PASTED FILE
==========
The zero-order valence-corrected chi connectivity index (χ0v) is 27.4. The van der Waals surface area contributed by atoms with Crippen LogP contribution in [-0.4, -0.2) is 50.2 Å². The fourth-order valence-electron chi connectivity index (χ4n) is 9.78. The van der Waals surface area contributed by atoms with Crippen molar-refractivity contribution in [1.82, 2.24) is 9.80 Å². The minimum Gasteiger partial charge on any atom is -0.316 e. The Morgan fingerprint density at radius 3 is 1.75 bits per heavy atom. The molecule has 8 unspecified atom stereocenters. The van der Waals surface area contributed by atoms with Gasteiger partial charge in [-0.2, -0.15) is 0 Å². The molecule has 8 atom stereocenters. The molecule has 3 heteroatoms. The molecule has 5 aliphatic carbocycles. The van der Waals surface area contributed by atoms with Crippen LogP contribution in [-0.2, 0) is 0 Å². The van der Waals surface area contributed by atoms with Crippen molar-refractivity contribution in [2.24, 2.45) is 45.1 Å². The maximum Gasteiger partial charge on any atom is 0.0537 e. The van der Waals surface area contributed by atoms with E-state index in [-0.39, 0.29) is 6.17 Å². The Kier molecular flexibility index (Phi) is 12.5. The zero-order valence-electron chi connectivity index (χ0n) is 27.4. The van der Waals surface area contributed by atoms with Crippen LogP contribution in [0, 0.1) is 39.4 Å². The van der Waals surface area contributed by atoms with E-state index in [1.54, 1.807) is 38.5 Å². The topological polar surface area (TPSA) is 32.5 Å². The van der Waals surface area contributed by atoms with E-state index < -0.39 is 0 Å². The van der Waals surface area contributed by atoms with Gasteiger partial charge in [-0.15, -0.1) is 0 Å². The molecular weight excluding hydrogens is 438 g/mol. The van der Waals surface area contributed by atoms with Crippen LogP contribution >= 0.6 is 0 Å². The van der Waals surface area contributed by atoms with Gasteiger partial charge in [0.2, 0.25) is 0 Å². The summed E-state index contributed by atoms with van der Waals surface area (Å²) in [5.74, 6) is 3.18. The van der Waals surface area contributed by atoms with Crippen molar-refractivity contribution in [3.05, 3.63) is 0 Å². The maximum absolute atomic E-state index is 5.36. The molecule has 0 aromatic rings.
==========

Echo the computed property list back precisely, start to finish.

The zero-order valence-corrected chi connectivity index (χ0v) is 27.4. The van der Waals surface area contributed by atoms with Crippen LogP contribution in [-0.4, -0.2) is 50.2 Å². The fourth-order valence-electron chi connectivity index (χ4n) is 9.78. The van der Waals surface area contributed by atoms with Crippen molar-refractivity contribution in [1.82, 2.24) is 9.80 Å². The minimum Gasteiger partial charge on any atom is -0.316 e. The Morgan fingerprint density at radius 3 is 1.75 bits per heavy atom. The molecule has 8 unspecified atom stereocenters. The van der Waals surface area contributed by atoms with Gasteiger partial charge in [-0.2, -0.15) is 0 Å². The molecule has 8 atom stereocenters. The molecule has 3 heteroatoms. The molecule has 5 aliphatic carbocycles. The van der Waals surface area contributed by atoms with Crippen LogP contribution in [-0.2, 0) is 0 Å². The van der Waals surface area contributed by atoms with Crippen molar-refractivity contribution in [2.24, 2.45) is 45.1 Å². The maximum Gasteiger partial charge on any atom is 0.0537 e. The van der Waals surface area contributed by atoms with E-state index in [-0.39, 0.29) is 6.17 Å². The Kier molecular flexibility index (Phi) is 12.5. The zero-order valence-electron chi connectivity index (χ0n) is 27.4. The van der Waals surface area contributed by atoms with Crippen LogP contribution in [0, 0.1) is 39.4 Å². The van der Waals surface area contributed by atoms with E-state index in [1.54, 1.807) is 38.5 Å². The topological polar surface area (TPSA) is 32.5 Å². The van der Waals surface area contributed by atoms with E-state index < -0.39 is 0 Å². The van der Waals surface area contributed by atoms with Gasteiger partial charge in [-0.15, -0.1) is 0 Å². The molecular weight excluding hydrogens is 438 g/mol. The van der Waals surface area contributed by atoms with Crippen LogP contribution >= 0.6 is 0 Å². The van der Waals surface area contributed by atoms with Gasteiger partial charge in [0.2, 0.25) is 0 Å². The summed E-state index contributed by atoms with van der Waals surface area (Å²) in [5.74, 6) is 3.18. The van der Waals surface area contributed by atoms with Crippen molar-refractivity contribution in [3.05, 3.63) is 0 Å². The maximum absolute atomic E-state index is 5.36. The molecule has 0 aromatic rings.